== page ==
A rare collection of Chinese bronze coins of the 6th-7th centuries discovered in Altai

(ORDO NEWS) — Siberian archaeologists have studied Chinese bronze coins found in Altai in an early medieval burial ground.

n total, they found 29 artifcts from the end of the 6th-7th century AD, which were present only in women’s and children’s burials.

It seems that the locals used the coins not as a means of payment, but to decorate the costume. This is reported in an article published in the journal Archeology, Ethnography and Anthropology of Eurasia.

During the existence of the Turkic Khaganates, the Forest-Steppe Altai was a periphery of nomadic empires, information about which is not available in written sources.

Moreover, this period is rather poorly studied by archaeologists, so the study of each major monument of the early Middle Ages can shed light on the previously unknown history of the population of this region.

So, in the Krasnogorsk region of the Altai Territory, on the right bank of the Isha River, there is the Gorny-10 burial ground – one of the basic monuments of the early Middle Ages in the south of Western Siberia, named after a nearby village.

In 1997, 2000-2003, archaeologists excavated this burial complex, discovering 75 burials on an area of ​​more than 2,200 square meters.

Already the first excavations have shown that the burial complex dates back to approximately the 6th-8th centuries AD, and it was built on the site of an early Iron Age settlement.

Most of the discovered burials were single. The three deceased were buried accompanied by horses, which emphasizes their high social status. In the graves of some people, horse bones were absent, but sometimes there were horse equipment.

Archaeologists noted some features of the traditions of the local population: the creation of secondary burials, posthumous trepanation of skulls.

An anthropological study of the remains showed that among the buried there were people from two populations: Samoyedic and Turkic. Although many of the dead were buried with varied and valuable grave goods, most of the finds have not yet been published.

Nikolay Seregin from Altai State University, together with Siberian colleagues, studied Chinese bronze coins found during excavations at the Gornoe-10 burial ground. In total, archaeologists discovered 29 coins, which were present as accompanying inventory in eight burials (6, 18, 44–46, 48, 62 and 66).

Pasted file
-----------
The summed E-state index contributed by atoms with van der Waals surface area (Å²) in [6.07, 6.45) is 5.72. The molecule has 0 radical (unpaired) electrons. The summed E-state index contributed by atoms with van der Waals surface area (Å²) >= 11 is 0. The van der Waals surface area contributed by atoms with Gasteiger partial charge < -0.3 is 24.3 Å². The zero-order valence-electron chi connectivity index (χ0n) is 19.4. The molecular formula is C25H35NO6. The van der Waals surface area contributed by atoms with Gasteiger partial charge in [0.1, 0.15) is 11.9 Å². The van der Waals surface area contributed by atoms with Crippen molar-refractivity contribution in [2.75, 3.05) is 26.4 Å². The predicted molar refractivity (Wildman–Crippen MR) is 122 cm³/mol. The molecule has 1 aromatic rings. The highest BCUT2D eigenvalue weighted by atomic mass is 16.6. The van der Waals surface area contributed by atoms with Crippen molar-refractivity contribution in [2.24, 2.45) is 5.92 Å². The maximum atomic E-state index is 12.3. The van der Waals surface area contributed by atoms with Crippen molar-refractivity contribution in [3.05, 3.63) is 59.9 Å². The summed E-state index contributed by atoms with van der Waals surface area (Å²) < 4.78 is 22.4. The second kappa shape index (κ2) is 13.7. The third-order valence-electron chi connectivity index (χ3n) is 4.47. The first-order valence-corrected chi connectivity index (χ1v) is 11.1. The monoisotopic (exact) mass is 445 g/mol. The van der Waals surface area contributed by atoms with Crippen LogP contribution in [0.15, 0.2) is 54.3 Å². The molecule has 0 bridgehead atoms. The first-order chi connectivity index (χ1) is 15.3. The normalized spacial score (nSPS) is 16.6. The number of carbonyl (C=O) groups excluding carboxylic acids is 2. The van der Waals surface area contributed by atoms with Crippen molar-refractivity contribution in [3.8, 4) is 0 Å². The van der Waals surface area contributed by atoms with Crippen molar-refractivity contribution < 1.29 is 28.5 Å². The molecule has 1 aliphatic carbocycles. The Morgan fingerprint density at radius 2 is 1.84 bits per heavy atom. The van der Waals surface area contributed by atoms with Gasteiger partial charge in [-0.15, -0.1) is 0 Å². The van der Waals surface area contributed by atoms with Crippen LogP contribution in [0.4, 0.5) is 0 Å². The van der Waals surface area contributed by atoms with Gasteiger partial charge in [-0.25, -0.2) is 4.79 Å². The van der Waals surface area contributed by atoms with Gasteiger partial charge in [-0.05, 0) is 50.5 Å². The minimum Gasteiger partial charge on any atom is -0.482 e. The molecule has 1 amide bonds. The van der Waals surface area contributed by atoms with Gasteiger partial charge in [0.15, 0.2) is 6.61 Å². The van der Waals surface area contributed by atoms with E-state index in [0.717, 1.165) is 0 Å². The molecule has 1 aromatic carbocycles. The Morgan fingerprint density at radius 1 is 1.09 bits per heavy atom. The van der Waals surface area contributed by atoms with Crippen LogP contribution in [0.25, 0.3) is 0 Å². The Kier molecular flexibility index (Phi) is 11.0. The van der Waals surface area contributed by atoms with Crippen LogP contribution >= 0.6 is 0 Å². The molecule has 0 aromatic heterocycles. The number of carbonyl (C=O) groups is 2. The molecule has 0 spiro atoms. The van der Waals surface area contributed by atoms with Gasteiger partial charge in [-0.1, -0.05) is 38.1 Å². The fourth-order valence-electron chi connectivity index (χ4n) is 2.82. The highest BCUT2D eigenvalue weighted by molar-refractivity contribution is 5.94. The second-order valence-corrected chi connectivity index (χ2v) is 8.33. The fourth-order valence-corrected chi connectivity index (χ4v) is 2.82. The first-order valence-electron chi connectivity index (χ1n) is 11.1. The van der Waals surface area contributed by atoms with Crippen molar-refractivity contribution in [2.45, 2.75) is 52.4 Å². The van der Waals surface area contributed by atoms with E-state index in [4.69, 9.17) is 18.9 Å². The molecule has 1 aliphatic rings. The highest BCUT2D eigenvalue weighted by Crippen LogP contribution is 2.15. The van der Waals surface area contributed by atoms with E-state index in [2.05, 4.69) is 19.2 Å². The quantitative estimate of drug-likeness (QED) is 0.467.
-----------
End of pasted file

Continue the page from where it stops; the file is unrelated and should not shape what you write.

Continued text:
Scientists noted that the finds were present only in women’s (n = 5) and children’s (n = 3) graves (most of them also contained other valuable inventory), and most often they were originally located near the head of the deceased, on the chest or at the neck , as well as in the region of the belt.

Most of the coins were found together with the remains of a 30–40-year-old woman from a paired burial-6. So, between her right elbow and spine lay seven artifacts, another one on the right humerus.

The excavated coins are represented by several different groups. Among them were wu-zhu, kai-yuan tong-bao, which are quite common outside of China. In addition, quite rare coins of chang-ping u-zhu and u-sin-da-bu were present.

A rare collection of Chinese bronze coins of the 6th 7th centuries discovered in Altai 1
A – plan of burial-62, B ​​– fragment of burial-62 in situ, C – plan of burial-66, D – Chinese bronze coins found in these burials

According to archaeologists, the collection of Chinese bronze coins discovered in the Gorny-10 burial site seems unusual for the sites of North and Central Asia. In the forest-steppe zone of Altai, where this burial complex is located, such artifacts of the early Middle Ages were practically not found.

The coins also made it possible to establish the time when the burials took place. Thus, the lower limit cannot be earlier than 581 AD, and the upper limit cannot be later than the 7th century (or the beginning of the 8th century). Similar dating, according to the researchers, is demonstrated by radiocarbon analysis, the results of which have not yet been published.

Scientists also noted that in the early Middle Ages in North and Central Asia, Chinese coins did not serve as a means of payment. Apparently, they were used as head or belt ornaments, pendants and amulets. It is possible that finds from children’s burials also indicate that they contained the remains of girls.

It is noteworthy that other items of Chinese import, for example, metal mirrors or silk products, were not found by archaeologists in the Gorny-10 burial ground.

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